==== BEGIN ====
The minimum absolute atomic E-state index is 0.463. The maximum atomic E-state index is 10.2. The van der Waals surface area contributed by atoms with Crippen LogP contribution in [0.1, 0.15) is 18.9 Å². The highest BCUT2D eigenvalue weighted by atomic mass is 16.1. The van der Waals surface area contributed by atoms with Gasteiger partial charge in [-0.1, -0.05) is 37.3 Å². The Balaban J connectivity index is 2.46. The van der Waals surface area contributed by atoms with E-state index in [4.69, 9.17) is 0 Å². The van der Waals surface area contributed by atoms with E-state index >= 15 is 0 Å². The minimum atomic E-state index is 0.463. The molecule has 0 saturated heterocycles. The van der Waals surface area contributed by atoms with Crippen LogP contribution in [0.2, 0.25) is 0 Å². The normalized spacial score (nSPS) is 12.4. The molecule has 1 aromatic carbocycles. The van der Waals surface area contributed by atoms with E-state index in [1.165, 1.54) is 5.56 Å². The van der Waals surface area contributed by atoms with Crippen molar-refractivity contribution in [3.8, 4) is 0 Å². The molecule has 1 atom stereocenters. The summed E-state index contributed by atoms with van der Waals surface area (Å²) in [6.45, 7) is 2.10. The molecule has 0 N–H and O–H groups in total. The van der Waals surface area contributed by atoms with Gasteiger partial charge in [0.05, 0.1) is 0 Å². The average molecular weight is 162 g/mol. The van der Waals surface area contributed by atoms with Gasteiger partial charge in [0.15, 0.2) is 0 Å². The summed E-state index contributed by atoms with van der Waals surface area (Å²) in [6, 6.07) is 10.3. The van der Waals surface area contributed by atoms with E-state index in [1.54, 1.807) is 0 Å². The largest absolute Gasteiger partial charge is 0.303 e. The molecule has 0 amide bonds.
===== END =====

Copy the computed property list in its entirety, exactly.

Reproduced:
The minimum absolute atomic E-state index is 0.463. The maximum atomic E-state index is 10.2. The van der Waals surface area contributed by atoms with Crippen LogP contribution in [0.1, 0.15) is 18.9 Å². The highest BCUT2D eigenvalue weighted by atomic mass is 16.1. The van der Waals surface area contributed by atoms with Gasteiger partial charge in [-0.1, -0.05) is 37.3 Å². The Balaban J connectivity index is 2.46. The van der Waals surface area contributed by atoms with E-state index in [4.69, 9.17) is 0 Å². The van der Waals surface area contributed by atoms with E-state index >= 15 is 0 Å². The minimum atomic E-state index is 0.463. The molecule has 0 saturated heterocycles. The van der Waals surface area contributed by atoms with Crippen LogP contribution in [0.2, 0.25) is 0 Å². The normalized spacial score (nSPS) is 12.4. The molecule has 1 aromatic carbocycles. The van der Waals surface area contributed by atoms with E-state index in [1.165, 1.54) is 5.56 Å². The van der Waals surface area contributed by atoms with Crippen molar-refractivity contribution in [3.8, 4) is 0 Å². The molecule has 1 atom stereocenters. The summed E-state index contributed by atoms with van der Waals surface area (Å²) in [6.45, 7) is 2.10. The molecule has 0 N–H and O–H groups in total. The van der Waals surface area contributed by atoms with Gasteiger partial charge in [0.05, 0.1) is 0 Å². The average molecular weight is 162 g/mol. The van der Waals surface area contributed by atoms with Gasteiger partial charge in [0.15, 0.2) is 0 Å². The summed E-state index contributed by atoms with van der Waals surface area (Å²) in [6, 6.07) is 10.3. The van der Waals surface area contributed by atoms with E-state index in [1.54, 1.807) is 0 Å². The largest absolute Gasteiger partial charge is 0.303 e. The molecule has 0 amide bonds.